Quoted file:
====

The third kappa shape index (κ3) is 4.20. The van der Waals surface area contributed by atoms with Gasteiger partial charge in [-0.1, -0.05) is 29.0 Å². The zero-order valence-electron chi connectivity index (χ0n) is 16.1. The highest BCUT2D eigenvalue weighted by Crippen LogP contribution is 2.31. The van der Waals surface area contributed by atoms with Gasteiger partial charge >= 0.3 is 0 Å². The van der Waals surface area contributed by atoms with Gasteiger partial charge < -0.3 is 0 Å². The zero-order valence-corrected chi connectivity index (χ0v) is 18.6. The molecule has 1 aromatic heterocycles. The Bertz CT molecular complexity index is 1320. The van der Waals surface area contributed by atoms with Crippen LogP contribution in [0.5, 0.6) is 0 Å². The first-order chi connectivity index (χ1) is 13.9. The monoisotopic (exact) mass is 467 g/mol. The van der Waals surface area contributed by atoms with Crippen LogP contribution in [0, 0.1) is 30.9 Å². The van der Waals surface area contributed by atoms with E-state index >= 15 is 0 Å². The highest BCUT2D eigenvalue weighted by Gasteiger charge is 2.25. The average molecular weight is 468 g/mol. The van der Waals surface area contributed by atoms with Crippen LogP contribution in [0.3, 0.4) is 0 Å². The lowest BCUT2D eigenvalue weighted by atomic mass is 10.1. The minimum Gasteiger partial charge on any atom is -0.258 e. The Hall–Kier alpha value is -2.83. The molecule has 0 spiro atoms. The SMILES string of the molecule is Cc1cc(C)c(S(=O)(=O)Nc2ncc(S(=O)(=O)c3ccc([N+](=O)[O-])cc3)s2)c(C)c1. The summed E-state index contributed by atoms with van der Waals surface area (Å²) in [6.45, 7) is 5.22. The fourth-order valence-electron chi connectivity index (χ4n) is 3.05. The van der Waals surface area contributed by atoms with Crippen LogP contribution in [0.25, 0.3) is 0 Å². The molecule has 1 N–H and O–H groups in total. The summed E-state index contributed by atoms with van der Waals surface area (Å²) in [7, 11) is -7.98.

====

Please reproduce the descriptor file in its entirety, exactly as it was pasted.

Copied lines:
The third kappa shape index (κ3) is 4.20. The van der Waals surface area contributed by atoms with Gasteiger partial charge in [-0.1, -0.05) is 29.0 Å². The zero-order valence-electron chi connectivity index (χ0n) is 16.1. The highest BCUT2D eigenvalue weighted by Crippen LogP contribution is 2.31. The van der Waals surface area contributed by atoms with Gasteiger partial charge >= 0.3 is 0 Å². The van der Waals surface area contributed by atoms with Gasteiger partial charge < -0.3 is 0 Å². The zero-order valence-corrected chi connectivity index (χ0v) is 18.6. The molecule has 1 aromatic heterocycles. The Bertz CT molecular complexity index is 1320. The van der Waals surface area contributed by atoms with Crippen LogP contribution in [0.5, 0.6) is 0 Å². The first-order chi connectivity index (χ1) is 13.9. The monoisotopic (exact) mass is 467 g/mol. The van der Waals surface area contributed by atoms with Crippen LogP contribution in [0, 0.1) is 30.9 Å². The van der Waals surface area contributed by atoms with E-state index >= 15 is 0 Å². The highest BCUT2D eigenvalue weighted by Gasteiger charge is 2.25. The average molecular weight is 468 g/mol. The van der Waals surface area contributed by atoms with Crippen LogP contribution in [0.3, 0.4) is 0 Å². The lowest BCUT2D eigenvalue weighted by atomic mass is 10.1. The minimum Gasteiger partial charge on any atom is -0.258 e. The Hall–Kier alpha value is -2.83. The molecule has 0 spiro atoms. The SMILES string of the molecule is Cc1cc(C)c(S(=O)(=O)Nc2ncc(S(=O)(=O)c3ccc([N+](=O)[O-])cc3)s2)c(C)c1. The summed E-state index contributed by atoms with van der Waals surface area (Å²) in [6.45, 7) is 5.22. The fourth-order valence-electron chi connectivity index (χ4n) is 3.05. The van der Waals surface area contributed by atoms with Crippen LogP contribution in [0.25, 0.3) is 0 Å². The molecule has 1 N–H and O–H groups in total. The summed E-state index contributed by atoms with van der Waals surface area (Å²) in [7, 11) is -7.98.